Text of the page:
As a regenerative activist, Jesualdo Lopes (aka Jesu), a Bissau-Guinean filmmaker, born and bred in Lisbon, has raised eyebrows through the LGBTQ+ scene in Portugal and beyond due to his outstanding collective The Blacker The Berry (TBTB). His trailblazing project shines its light on Black and queer artistry through cultural, visionary and nightlife events. With the need to dismantle archaic, patriarchal and colonial norms surrounding both Black and queer communities, under his sleeve, Jesu took his time to discuss this further with us and give us an insight into his notorious and acclaimed project.
Describe TBTB in one word and why. Also, can you explain the meaning behind TBTB?
Assuming that TBTB wasn’t an experience/support you received growing up, what’s your main aim with this project?
Undoubtedly, giving a voice to those who aren’t heard in the community, especially the queer and Black communities. We can still witness a lot of racism, and colourism in the queer community, especially colourism. And then, in the Black community, as per my own experience, as I’m sure many can relate, there’s a lot of homophobia and transphobia. I intend to create a balance between those communities so that people can come to one place, meet each other, network or just have the time of their lives. TBTB was also built as a safe space for my younger self. This is something I wish I had while growing up. And even though it took twenty-one years, I found a place where I could be my entire self.
This has been a one-person job; how does it feel overall?
Interestingly, when I resided in the UK, I wasn’t expecting this to blow up like it did. Yet, I always knew what I wanted to do for a living. But TBTB caught me completely off guard because I never saw myself creating a collective and elevating it to all of this. It felt like a breeze of fresh air following the peak of burnout and drainage while surviving the passing of George Floyd, Bruno Cande and all the BLM protests. I couldn’t cope much longer.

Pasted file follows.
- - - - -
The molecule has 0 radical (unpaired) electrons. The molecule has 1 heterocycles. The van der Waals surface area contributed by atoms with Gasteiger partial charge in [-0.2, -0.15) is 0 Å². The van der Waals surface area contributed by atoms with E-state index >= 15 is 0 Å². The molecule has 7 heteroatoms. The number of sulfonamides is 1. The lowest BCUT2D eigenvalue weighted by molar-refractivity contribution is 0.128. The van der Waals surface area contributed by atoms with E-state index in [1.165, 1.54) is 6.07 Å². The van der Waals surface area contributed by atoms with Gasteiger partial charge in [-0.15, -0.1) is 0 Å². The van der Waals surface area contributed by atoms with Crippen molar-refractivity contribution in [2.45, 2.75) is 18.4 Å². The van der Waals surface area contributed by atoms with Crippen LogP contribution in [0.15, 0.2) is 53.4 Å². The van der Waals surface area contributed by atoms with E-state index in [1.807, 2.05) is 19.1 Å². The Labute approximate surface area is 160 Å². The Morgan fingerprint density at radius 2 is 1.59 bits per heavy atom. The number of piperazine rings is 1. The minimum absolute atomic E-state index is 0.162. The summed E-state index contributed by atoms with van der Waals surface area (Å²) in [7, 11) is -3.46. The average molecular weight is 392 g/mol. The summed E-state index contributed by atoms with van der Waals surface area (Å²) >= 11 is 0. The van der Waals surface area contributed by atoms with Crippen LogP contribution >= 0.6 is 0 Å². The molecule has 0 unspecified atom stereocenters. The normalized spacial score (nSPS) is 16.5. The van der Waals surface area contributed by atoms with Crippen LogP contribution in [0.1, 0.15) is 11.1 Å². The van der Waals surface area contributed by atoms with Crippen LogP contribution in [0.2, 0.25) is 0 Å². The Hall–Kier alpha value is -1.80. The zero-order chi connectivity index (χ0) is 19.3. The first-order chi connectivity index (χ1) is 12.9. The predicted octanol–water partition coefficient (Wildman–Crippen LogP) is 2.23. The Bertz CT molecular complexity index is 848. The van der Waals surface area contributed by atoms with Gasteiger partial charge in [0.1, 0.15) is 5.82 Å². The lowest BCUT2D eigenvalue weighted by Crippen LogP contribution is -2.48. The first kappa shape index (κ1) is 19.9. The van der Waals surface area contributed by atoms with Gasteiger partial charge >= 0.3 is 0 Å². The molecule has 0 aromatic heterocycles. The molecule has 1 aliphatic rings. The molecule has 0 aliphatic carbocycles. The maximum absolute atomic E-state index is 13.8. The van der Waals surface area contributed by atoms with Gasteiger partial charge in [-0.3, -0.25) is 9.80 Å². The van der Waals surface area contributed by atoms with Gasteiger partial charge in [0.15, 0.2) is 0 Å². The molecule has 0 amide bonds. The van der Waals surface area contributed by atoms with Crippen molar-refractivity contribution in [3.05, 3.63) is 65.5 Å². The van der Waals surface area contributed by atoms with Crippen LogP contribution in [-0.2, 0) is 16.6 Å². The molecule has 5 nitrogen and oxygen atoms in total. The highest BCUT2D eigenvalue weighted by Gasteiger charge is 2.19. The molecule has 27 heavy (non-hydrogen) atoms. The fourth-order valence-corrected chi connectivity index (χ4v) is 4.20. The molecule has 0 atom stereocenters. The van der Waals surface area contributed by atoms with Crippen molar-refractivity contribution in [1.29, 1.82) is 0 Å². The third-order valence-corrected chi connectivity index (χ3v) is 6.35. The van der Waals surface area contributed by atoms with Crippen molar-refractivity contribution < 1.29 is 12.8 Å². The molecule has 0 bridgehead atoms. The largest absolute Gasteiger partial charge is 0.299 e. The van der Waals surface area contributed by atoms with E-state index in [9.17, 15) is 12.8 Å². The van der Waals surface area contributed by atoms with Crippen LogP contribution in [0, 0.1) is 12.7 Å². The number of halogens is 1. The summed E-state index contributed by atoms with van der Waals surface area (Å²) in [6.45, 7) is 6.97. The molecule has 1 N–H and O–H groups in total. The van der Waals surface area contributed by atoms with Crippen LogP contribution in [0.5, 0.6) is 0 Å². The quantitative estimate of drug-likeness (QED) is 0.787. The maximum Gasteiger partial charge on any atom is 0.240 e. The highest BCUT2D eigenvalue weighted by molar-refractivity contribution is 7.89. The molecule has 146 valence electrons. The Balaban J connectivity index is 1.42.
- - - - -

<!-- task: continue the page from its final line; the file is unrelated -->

I’m in a better place because proposals come in, and I’m in sunny Lisbon to improve things. When I first started, I was in my second year of uni, and it was lockdown, so it was easier for me to manage everything as an individual – to the point we released to zines within three months. I had the time to do that. But the world opened again, and I found myself in my last year of uni. It was just a lot and a lot of pressure. I was then trying to figure out what to do post-uni and where TBTB would go because I don’t have regular or established funding. It’s very occasional, and it limits me to some extent.
In the social media era, you feel pressured to be constantly active or producing. Before, for me, if TBTB weren’t posting anything for more than two weeks, I’d assume people would forget and place us into oblivion. So, I’d pressure myself to create content as minimal as it would be. But now, I’ve learned to take my time, research and do quality content, and deliver meaningful, well-produced and not rushed projects that perhaps won’t even make up for engagement numbers.
Recently, I mentioned it to a friend. It’s a boiling point, and it’s ready to pop. Even though my friends are incredibly supportive and always there for me, I do all the production side. From contacts and networking to projects and everything else, I’m on the frontline; others push me forward; it’s a lot to handle on your own and make things happen. I found myself frequently very anxious because, as a pioneering project in Portugal, people’s expectations are high, not only for the project but also aimed at me. So, I tried to find a balance where I wasn’t too hard on myself as well because I needed to remind myself that I don’t have the money, so there’s only so much I can do with the support of my loved ones. I’m grateful at the end of the day, but I can’t sit here, romanticise the hard work and not mention how draining it can be. It does cross my mind every day to end the project, especially recently. I’ve been having this thought for over a year now, but we’re still here because I believe in this project as much as I believe in myself.